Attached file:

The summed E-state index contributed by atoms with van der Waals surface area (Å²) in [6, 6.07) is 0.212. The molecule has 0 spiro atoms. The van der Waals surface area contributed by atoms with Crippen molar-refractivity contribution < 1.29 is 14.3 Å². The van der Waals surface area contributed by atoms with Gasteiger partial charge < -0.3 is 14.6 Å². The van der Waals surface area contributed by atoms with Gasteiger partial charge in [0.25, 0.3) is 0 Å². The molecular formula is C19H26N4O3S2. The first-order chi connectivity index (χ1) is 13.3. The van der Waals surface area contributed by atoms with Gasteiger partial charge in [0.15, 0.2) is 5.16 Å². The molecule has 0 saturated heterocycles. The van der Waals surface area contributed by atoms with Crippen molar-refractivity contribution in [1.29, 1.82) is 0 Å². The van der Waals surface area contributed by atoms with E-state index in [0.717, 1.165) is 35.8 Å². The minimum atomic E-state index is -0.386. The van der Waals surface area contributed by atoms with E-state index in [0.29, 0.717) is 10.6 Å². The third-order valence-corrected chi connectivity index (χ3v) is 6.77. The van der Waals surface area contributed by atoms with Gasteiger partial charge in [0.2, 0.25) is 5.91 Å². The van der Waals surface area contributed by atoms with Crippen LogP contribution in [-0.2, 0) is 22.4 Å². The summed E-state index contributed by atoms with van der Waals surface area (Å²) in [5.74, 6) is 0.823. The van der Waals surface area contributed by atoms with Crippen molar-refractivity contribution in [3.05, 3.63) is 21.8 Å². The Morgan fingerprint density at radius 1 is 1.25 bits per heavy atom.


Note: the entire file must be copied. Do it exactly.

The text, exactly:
The summed E-state index contributed by atoms with van der Waals surface area (Å²) in [6, 6.07) is 0.212. The molecule has 0 spiro atoms. The van der Waals surface area contributed by atoms with Crippen molar-refractivity contribution < 1.29 is 14.3 Å². The van der Waals surface area contributed by atoms with Gasteiger partial charge < -0.3 is 14.6 Å². The van der Waals surface area contributed by atoms with Gasteiger partial charge in [0.25, 0.3) is 0 Å². The molecular formula is C19H26N4O3S2. The first-order chi connectivity index (χ1) is 13.3. The van der Waals surface area contributed by atoms with Gasteiger partial charge in [0.15, 0.2) is 5.16 Å². The molecule has 0 saturated heterocycles. The van der Waals surface area contributed by atoms with Crippen molar-refractivity contribution in [1.29, 1.82) is 0 Å². The van der Waals surface area contributed by atoms with E-state index in [0.717, 1.165) is 35.8 Å². The minimum atomic E-state index is -0.386. The van der Waals surface area contributed by atoms with E-state index in [0.29, 0.717) is 10.6 Å². The third-order valence-corrected chi connectivity index (χ3v) is 6.77. The van der Waals surface area contributed by atoms with Gasteiger partial charge in [0.2, 0.25) is 5.91 Å². The van der Waals surface area contributed by atoms with Crippen LogP contribution in [-0.2, 0) is 22.4 Å². The summed E-state index contributed by atoms with van der Waals surface area (Å²) in [5.74, 6) is 0.823. The van der Waals surface area contributed by atoms with Crippen molar-refractivity contribution in [3.05, 3.63) is 21.8 Å². The Morgan fingerprint density at radius 1 is 1.25 bits per heavy atom.